Did your op go well? You are making good progress, Herr Michel. At first I had a bit of a problem with colloquial language. Such joy when patients want to thank you. Good, then we can do the handover. Charité, Berlin, 2 p.m. Samed Qoshja begins his shift in the neurosurgery department. A qualified nurse, he is originally from Albania. There were a lot of us who wanted to work at the Charité, but only a few got the chance. I am very happy that I got the chance to work here. In Albania I spent ten months learning German,
starting from scratch and studying up to the B2 exam. Then I started preparing for the process of
having my qualifications recognized. Samed had to pass four exams. And finally, in January 2017, he was able to begin working at the Charité. – Hello Herr Michel, I am nurse Samed.
I am responsible for you on today’s late shift. How are you? There’s always two of us on the late shift. Tuesdays and Thursdays are the big surgery days, so then there are three of us working the late shift. First we introduce ourselves, and then we ask the patients if they need anything from us. Then we check their blood pressure and vital signs, and make sure that patients are making progress. – Then I’ll just make a note of your vital signs. This morning your blood pressure was also
fine. Empathy. That’s the most important thing, I
think. If you don’t understand how the patient is feeling, you can’t provide the care the patient needs. – If there is nothing more I can do for you
then I’ll just carry on. See you later, Herr Michel. We are also responsible for therapy,
administering antibiotics and meds, and painkillers –
whatever the patient needs. There is a lot to do. We are on our feet the entire day. It’s a tough job but I’m always very happy when patients say thank you and return home in good health. If a member of staff is off sick, things can
get a bit stressful for us. But I wouldn’t say that there is anything
about my job that I don’t like. Well, perhaps one thing – when I have to fill in for someone else. Some things in Germany are different to Albania. We spend a lot of time on reports and the PC,
and that’s not something we do in Albania. At first I would wonder whether the documentation is really so important that you need to spend two hours on it every day. But now I do think that documentation is really important. If it is not written down,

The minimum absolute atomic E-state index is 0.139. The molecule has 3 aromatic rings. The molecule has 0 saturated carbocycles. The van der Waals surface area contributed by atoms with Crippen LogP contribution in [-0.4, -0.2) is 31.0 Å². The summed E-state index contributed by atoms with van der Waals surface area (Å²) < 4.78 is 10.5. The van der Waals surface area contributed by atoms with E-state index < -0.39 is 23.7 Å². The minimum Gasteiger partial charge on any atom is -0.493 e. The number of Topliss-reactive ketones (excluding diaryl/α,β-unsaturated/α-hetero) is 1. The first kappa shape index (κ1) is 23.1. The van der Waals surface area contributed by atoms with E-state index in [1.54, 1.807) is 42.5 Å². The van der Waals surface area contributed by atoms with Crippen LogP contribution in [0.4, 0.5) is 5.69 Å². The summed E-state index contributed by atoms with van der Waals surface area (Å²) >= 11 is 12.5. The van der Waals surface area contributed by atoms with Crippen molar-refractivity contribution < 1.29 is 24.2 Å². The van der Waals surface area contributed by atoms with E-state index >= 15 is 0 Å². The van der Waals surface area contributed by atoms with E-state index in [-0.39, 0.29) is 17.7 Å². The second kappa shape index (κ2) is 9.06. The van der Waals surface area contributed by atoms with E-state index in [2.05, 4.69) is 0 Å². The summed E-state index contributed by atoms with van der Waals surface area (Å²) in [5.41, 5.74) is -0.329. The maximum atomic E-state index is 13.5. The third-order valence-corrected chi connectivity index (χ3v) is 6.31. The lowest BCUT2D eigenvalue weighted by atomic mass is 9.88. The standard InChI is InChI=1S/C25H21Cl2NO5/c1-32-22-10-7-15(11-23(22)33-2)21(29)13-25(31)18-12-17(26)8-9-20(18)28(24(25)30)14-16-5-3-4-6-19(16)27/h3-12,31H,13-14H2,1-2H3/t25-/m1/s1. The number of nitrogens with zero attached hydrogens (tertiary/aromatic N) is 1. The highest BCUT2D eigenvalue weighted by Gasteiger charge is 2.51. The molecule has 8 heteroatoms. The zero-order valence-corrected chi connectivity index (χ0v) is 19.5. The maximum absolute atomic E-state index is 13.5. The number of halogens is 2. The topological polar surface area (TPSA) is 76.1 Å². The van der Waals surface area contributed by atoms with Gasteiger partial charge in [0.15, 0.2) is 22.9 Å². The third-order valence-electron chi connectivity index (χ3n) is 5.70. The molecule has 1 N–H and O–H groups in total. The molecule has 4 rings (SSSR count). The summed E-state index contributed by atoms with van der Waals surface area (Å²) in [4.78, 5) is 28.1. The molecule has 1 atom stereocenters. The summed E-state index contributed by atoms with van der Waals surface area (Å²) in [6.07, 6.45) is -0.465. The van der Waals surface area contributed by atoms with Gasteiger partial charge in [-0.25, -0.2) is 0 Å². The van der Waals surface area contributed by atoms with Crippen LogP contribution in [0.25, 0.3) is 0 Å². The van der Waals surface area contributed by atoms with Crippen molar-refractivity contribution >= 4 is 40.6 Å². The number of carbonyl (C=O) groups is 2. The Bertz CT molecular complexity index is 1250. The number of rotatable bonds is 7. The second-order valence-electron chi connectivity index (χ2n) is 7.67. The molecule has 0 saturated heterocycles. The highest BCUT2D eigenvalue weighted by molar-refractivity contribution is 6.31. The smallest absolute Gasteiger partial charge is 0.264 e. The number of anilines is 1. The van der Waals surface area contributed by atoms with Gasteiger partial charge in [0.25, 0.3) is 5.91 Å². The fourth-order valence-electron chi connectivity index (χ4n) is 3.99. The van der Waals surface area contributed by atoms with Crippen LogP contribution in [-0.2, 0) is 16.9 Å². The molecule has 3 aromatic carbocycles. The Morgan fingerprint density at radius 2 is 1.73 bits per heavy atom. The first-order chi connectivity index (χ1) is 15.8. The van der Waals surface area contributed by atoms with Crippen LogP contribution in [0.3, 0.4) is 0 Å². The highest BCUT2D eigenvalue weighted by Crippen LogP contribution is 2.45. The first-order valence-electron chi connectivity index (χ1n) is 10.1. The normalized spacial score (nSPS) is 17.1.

then it hasn’t been done. Of course the first problem was the language,
especially colloquial language. I really had problems with that.
But when you are in the German environment, you learn a new word every day –
and I was supported a lot by my colleagues. Then it worked out ok.
It was really hard at first to live here without family or knowing anyone, until you find friends … That is a bit tough at the beginning. We are allowed to take our breaks off-ward. Sometimes, if the weather is fine, I go down and enjoy the sun. That’s something that I really miss in Germany. But otherwise I may drink a coffee, eat something and chat with my colleagues. I very often have questions about how things are done here in Germany. There is definitely a lot more bureaucracy here in Germany than in Albania. And sometimes I have questions, like: “How do I do that?” or “Who do I need to contact about that?” I would like to further my career, and I now preparing to take my C1 exam. And I would like to start studying for a degree next year. I think I’d take nursing education. I enjoy that. What I would recommend to colleagues
wanting to come to Germany: first learn the language well.
The language is really important. Then: have patience. It will take quite some time before your family can join you here. But ultimately it’s all worthwhile. My wife arrived a few days ago. The visa procedure took a long time. But it all worked out in the end and now I am
really happy – and can truly say that I now feel at home here –
now that my wife is with me.